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4 minutes ago, Symmetry said:

Turbguy I will accept an apology for framing Wards disgusting words as if they were my own if you promise to make every attempt not to repeat this mistake.

Putting the foolish words of Ward into my mouth will not me tolerated.

 

Hey, Lighten up! I did not even respond when @Eyes Wide Open hit me with the worst insult of all and said I should have been a lawyer! 😀

Edited by Dan Clemmensen
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21 minutes ago, Symmetry said:

Turbguy I will accept an apology for framing Wards disgusting words as if they were my own if you promise to make every attempt not to repeat this mistake.

Putting the foolish words of Ward into my mouth will not me tolerated.

 

Ohh put a sock in IT...

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To tell "jokes" like S.Powell was is inappropriate?

 

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On 3/26/2021 at 2:34 PM, Ecocharger said:

It looks like even the very modest percentage of EV vehicles as a percentage of total personal vehicles (ICE's are still about 99.something% of the current stock), are causing the limitations of essential battery inputs to push up EV prices. This has implications for storage batteries for Texas, if the folks in Texas are even thinking about that possibility.

Entirely predictable, and going forward, prohibitive for most people.

https://oilprice.com/Energy/Energy-General/Goldman-Sachs-EV-Producers-Grapple-With-Rising-Battery-Costs.html

Elon Musk will do Texas thinking for them. I Australia he is already working with a network of power walls that will include electric cars and solar that potentially use the network for utility backup. It’s the future folks. It’s obvious Texas and Mexico need an electric network with ample vehicle, residential and utility electric storage. Nat gas just isn’t that reliable as proved by the storm. Your back up generation can’t freeze.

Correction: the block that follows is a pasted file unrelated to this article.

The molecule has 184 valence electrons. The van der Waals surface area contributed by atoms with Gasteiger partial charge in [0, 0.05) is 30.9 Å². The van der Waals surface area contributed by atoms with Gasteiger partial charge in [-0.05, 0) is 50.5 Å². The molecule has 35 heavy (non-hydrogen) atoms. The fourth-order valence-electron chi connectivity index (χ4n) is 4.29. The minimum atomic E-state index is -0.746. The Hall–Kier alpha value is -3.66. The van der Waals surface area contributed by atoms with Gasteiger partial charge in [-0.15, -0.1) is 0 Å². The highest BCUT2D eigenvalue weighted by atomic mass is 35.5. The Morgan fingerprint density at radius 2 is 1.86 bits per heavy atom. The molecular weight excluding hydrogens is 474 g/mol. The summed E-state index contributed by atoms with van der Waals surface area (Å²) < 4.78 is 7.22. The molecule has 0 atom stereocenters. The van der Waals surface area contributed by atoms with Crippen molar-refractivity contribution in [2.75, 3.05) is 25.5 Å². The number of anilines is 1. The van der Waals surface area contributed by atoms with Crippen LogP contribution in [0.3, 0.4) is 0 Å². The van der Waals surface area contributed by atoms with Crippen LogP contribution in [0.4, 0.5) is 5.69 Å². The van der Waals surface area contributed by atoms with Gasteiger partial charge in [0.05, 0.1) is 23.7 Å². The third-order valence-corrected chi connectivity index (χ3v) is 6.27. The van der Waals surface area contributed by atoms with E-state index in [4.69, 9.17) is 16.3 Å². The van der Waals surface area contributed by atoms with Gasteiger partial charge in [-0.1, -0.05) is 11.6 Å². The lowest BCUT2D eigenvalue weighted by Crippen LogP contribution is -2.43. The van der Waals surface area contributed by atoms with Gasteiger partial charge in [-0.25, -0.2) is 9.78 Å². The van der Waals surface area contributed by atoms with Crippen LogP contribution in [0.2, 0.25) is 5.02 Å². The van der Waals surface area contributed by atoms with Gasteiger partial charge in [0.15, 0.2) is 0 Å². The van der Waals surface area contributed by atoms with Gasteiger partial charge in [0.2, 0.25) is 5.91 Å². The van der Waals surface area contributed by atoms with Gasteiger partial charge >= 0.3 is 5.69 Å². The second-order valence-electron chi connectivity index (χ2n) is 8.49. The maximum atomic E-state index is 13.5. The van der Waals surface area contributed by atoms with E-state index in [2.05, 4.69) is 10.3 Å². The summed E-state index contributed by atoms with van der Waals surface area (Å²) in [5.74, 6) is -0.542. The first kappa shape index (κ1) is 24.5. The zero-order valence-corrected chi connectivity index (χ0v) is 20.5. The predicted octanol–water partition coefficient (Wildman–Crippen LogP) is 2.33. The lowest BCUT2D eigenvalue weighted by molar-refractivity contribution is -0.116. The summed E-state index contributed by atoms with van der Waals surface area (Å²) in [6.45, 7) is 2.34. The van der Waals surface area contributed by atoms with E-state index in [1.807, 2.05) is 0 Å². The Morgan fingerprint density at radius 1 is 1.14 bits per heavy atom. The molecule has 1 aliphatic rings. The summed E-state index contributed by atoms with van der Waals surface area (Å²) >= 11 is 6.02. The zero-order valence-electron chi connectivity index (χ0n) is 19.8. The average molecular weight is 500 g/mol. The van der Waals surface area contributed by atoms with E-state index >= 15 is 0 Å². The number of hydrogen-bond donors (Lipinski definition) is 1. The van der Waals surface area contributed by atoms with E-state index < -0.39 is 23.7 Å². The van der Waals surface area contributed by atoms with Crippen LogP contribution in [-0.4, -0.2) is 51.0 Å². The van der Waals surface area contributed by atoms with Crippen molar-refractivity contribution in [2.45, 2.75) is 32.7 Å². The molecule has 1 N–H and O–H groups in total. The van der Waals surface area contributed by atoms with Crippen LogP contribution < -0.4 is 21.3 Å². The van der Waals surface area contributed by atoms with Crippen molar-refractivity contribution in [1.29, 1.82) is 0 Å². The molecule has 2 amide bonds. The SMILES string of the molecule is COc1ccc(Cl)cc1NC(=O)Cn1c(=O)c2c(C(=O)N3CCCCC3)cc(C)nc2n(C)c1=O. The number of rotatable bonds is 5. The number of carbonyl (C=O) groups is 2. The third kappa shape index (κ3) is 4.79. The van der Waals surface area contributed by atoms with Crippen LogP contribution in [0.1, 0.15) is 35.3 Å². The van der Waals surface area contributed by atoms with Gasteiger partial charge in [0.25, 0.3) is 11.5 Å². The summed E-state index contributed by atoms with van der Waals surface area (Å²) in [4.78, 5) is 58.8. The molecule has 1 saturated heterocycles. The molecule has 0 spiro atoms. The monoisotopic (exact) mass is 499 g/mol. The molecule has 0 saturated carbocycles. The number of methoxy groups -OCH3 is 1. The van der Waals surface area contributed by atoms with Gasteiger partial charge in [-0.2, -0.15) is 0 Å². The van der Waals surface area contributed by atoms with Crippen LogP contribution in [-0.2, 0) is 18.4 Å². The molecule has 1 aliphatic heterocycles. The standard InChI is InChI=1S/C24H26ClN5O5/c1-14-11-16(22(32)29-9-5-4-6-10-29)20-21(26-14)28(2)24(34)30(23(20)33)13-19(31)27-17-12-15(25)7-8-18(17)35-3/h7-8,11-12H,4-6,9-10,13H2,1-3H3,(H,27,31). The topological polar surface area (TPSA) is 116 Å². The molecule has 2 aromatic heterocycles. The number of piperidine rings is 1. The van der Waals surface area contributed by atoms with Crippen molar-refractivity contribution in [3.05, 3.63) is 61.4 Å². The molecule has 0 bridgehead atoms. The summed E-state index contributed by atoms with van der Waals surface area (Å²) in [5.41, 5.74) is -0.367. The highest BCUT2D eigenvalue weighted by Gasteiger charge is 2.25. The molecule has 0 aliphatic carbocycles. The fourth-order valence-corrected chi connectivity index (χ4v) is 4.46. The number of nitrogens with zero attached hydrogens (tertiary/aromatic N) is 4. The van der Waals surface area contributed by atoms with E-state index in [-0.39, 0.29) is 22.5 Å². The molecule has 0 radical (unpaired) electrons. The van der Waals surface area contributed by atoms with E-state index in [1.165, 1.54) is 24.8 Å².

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48 minutes ago, Boat said:

Elon Musk will do Texas thinking for them. I Australia he is already working with a network of power walls that will include electric cars and solar that potentially use the network for utility backup. It’s the future folks. It’s obvious Texas and Mexico need an electric network with ample vehicle, residential and utility electric storage. Nat gas just isn’t that reliable as proved by the storm. Your back up generation can’t freeze. 

You missed the boat, Boat. The problem in Texas was that the green electrical supply failed and dragged down the natural gas generation backup system with it. The NG system relied on the wind generated electricity to support its operations.

A prime example of how not to design an electrical power system. Too much overreliance on wind electricity is a vulnerable system.

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4 hours ago, Symmetry said: